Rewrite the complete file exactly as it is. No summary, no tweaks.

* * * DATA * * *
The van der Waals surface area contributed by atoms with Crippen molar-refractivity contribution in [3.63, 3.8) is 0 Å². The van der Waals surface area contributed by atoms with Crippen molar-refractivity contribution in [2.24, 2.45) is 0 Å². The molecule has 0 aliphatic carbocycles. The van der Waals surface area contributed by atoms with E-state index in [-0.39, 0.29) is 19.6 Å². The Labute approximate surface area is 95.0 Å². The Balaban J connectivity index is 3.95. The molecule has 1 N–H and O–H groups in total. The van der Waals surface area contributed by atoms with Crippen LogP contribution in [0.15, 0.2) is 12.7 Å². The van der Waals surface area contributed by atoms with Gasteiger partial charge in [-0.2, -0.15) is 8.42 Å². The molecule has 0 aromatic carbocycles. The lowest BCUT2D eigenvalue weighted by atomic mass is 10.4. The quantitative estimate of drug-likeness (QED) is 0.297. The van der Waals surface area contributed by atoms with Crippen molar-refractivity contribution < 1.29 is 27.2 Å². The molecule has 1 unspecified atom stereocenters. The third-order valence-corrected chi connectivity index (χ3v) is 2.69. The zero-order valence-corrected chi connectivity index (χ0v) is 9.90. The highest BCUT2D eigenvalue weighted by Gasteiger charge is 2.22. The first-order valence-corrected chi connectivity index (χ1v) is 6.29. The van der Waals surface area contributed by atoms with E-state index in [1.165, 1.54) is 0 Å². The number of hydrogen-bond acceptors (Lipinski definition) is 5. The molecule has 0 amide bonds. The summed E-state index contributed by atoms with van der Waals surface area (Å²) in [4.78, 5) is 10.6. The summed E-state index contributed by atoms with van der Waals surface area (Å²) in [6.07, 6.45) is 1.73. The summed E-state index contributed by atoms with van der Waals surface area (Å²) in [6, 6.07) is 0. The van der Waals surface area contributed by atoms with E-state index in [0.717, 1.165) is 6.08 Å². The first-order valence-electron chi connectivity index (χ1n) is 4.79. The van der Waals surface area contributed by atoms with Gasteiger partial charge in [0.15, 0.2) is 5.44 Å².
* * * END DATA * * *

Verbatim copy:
The van der Waals surface area contributed by atoms with Crippen molar-refractivity contribution in [3.63, 3.8) is 0 Å². The van der Waals surface area contributed by atoms with Crippen molar-refractivity contribution in [2.24, 2.45) is 0 Å². The molecule has 0 aliphatic carbocycles. The van der Waals surface area contributed by atoms with E-state index in [-0.39, 0.29) is 19.6 Å². The Labute approximate surface area is 95.0 Å². The Balaban J connectivity index is 3.95. The molecule has 1 N–H and O–H groups in total. The van der Waals surface area contributed by atoms with Crippen LogP contribution in [0.15, 0.2) is 12.7 Å². The van der Waals surface area contributed by atoms with Gasteiger partial charge in [-0.2, -0.15) is 8.42 Å². The molecule has 0 aromatic carbocycles. The lowest BCUT2D eigenvalue weighted by atomic mass is 10.4. The quantitative estimate of drug-likeness (QED) is 0.297. The van der Waals surface area contributed by atoms with Crippen molar-refractivity contribution < 1.29 is 27.2 Å². The molecule has 1 unspecified atom stereocenters. The third-order valence-corrected chi connectivity index (χ3v) is 2.69. The zero-order valence-corrected chi connectivity index (χ0v) is 9.90. The highest BCUT2D eigenvalue weighted by Gasteiger charge is 2.22. The first-order valence-corrected chi connectivity index (χ1v) is 6.29. The van der Waals surface area contributed by atoms with E-state index in [1.165, 1.54) is 0 Å². The number of hydrogen-bond acceptors (Lipinski definition) is 5. The molecule has 0 amide bonds. The summed E-state index contributed by atoms with van der Waals surface area (Å²) in [4.78, 5) is 10.6. The summed E-state index contributed by atoms with van der Waals surface area (Å²) in [6.07, 6.45) is 1.73. The summed E-state index contributed by atoms with van der Waals surface area (Å²) in [6, 6.07) is 0. The van der Waals surface area contributed by atoms with E-state index in [0.717, 1.165) is 6.08 Å². The first-order valence-electron chi connectivity index (χ1n) is 4.79. The van der Waals surface area contributed by atoms with Gasteiger partial charge in [0.15, 0.2) is 5.44 Å².